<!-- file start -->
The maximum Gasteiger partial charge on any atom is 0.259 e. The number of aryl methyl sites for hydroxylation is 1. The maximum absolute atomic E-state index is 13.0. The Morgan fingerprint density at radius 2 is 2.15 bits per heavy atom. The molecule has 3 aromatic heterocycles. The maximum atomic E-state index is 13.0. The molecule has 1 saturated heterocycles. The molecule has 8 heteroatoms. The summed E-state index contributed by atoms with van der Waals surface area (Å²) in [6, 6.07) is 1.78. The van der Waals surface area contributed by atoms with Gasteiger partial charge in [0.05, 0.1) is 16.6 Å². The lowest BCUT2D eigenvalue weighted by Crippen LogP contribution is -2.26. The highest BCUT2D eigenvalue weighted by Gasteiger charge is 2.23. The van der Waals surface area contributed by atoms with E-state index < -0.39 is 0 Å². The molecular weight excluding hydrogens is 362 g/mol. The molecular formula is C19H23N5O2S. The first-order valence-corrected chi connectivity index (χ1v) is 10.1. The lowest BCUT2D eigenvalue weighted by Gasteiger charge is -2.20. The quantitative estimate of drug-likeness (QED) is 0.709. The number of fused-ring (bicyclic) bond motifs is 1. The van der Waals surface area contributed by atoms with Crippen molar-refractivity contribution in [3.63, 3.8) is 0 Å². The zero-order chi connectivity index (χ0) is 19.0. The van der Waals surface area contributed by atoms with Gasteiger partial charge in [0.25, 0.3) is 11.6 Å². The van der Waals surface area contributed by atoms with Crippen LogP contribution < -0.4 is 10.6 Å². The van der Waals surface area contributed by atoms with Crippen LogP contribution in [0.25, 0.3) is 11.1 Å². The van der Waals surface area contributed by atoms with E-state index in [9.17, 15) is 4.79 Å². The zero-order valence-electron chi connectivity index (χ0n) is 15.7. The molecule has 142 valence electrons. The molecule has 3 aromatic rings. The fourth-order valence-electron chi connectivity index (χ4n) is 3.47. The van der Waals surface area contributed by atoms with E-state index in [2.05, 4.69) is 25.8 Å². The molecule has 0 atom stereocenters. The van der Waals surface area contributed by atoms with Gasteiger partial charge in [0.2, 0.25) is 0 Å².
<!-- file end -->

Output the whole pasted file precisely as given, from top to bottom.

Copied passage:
The maximum Gasteiger partial charge on any atom is 0.259 e. The number of aryl methyl sites for hydroxylation is 1. The maximum absolute atomic E-state index is 13.0. The Morgan fingerprint density at radius 2 is 2.15 bits per heavy atom. The molecule has 3 aromatic heterocycles. The maximum atomic E-state index is 13.0. The molecule has 1 saturated heterocycles. The molecule has 8 heteroatoms. The summed E-state index contributed by atoms with van der Waals surface area (Å²) in [6, 6.07) is 1.78. The van der Waals surface area contributed by atoms with Gasteiger partial charge in [0.05, 0.1) is 16.6 Å². The lowest BCUT2D eigenvalue weighted by Crippen LogP contribution is -2.26. The highest BCUT2D eigenvalue weighted by Gasteiger charge is 2.23. The van der Waals surface area contributed by atoms with E-state index < -0.39 is 0 Å². The molecular weight excluding hydrogens is 362 g/mol. The molecular formula is C19H23N5O2S. The first-order valence-corrected chi connectivity index (χ1v) is 10.1. The lowest BCUT2D eigenvalue weighted by Gasteiger charge is -2.20. The quantitative estimate of drug-likeness (QED) is 0.709. The number of fused-ring (bicyclic) bond motifs is 1. The van der Waals surface area contributed by atoms with Crippen molar-refractivity contribution in [3.63, 3.8) is 0 Å². The zero-order chi connectivity index (χ0) is 19.0. The van der Waals surface area contributed by atoms with Gasteiger partial charge in [0.25, 0.3) is 11.6 Å². The van der Waals surface area contributed by atoms with Crippen LogP contribution < -0.4 is 10.6 Å². The van der Waals surface area contributed by atoms with Crippen LogP contribution in [0.25, 0.3) is 11.1 Å². The van der Waals surface area contributed by atoms with E-state index in [9.17, 15) is 4.79 Å². The zero-order valence-electron chi connectivity index (χ0n) is 15.7. The molecule has 142 valence electrons. The molecule has 3 aromatic rings. The fourth-order valence-electron chi connectivity index (χ4n) is 3.47. The van der Waals surface area contributed by atoms with E-state index in [2.05, 4.69) is 25.8 Å². The molecule has 0 atom stereocenters. The van der Waals surface area contributed by atoms with Gasteiger partial charge in [0.2, 0.25) is 0 Å².